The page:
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I wonder if the following general fact is true: If $f_n$ is a sequence of $\mathcal {F} _n$-measurable random variables converging to $f$ and $\mathcal{F}_n \downarrow \mathcal{F}$ [meaning $\mathcal{F}_{n+1 } \subset \mathcal{F}_n$ and $\bigcap_{n=1 } ^{\infty } = \mathcal {F } $] does it follow that $f$ is $\mathcal{F}$-measurable and how would we show this?


The general context of my question, which I think may be reduced to the above, is the following:

Let $X $ be a stochastic process where for every omega and any point $s$, the limit from the right at $s$, $\lim_{t \downarrow s } X(\omega,t)$, exists. Assume further that $T$ is a finite stopping time and define

$$T_n = \frac{\lfloor T \rfloor + 1}{2^n}$$

so that $T_n \downarrow T$. Further take it as known that for every $n$, $T_n$ is measurable w.r.t. the stopped sigma algebra $\mathcal{F}_{T_{n } + }:=\{ \Lambda \in \mathcal{F} : \ \forall t: \ \Lambda \cap \{T_n < t \} \in \mathcal {F} _t \} $, and if $T = \lim T_n$ then $ \bigcap_{n=1 } ^{\infty } \mathcal{F}_{T_{n } + } \downarrow \mathcal{F}_ {T+}$.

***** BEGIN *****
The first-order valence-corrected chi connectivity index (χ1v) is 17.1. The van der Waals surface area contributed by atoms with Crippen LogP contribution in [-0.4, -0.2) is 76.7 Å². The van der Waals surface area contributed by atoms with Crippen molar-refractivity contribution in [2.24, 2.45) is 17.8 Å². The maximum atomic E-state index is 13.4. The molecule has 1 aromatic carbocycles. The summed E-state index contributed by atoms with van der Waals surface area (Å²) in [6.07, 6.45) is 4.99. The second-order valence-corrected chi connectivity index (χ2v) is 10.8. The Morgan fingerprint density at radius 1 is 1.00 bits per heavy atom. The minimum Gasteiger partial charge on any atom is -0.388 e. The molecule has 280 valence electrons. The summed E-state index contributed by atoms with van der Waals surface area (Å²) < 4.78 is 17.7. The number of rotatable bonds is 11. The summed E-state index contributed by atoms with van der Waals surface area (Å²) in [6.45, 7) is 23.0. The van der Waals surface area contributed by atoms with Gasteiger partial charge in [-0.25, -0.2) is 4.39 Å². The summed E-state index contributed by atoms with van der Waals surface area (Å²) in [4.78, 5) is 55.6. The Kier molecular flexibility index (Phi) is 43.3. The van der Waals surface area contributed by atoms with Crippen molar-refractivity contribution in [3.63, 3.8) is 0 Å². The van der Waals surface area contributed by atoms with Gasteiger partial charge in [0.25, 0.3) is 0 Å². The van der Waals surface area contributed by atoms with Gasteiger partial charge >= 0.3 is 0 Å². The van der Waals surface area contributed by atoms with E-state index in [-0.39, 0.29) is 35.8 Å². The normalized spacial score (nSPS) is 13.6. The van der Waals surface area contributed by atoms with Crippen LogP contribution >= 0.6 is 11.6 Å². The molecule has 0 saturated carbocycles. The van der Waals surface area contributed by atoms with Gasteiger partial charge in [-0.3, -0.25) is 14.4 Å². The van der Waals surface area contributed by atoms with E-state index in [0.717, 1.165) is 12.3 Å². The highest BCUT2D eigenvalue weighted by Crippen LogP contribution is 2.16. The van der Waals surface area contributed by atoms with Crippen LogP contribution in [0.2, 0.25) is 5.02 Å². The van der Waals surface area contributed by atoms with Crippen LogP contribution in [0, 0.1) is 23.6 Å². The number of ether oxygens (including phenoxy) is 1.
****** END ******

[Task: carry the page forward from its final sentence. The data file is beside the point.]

Assume we have shown that for every $n, \ X(T_n)$ is $\mathcal{F}_{T_{n } + }$-measurable. Does it follow that $X(T)$ is $\mathcal{F}_ {T+} $-measurable?

Most grateful for any help provided!

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If by $\mathcal F_n \downarrow \mathcal F$ you mean$\mathcal F_{n+1} \subset \mathcal F_n$ for all $n$ and $\cap_n \mathcal F_n =\mathcal F$ then the answer is YES. Let $f =\lim f_n$. For any $N$ we can write $f=\lim \{f_N,f_{N+1},...\}$. Since $f_k$ is measurable w.r.t. $\mathcal F_N$ for al $k \geq N$ we see that $f$ is measurable w.r.t. $\mathcal F_N$. If $a$ ia real number the $\{f<a\}$ is therefore in $\mathcal F_N$. Since this is true for each $N$ it follows that $\{f<a\}$ is therefore in $\mathcal F$ for all $a$.

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  • $\begingroup$ Yes, that is what I mean! Will add it to the question! $\endgroup$ – MrFranzén Nov 15 '19 at 9:47

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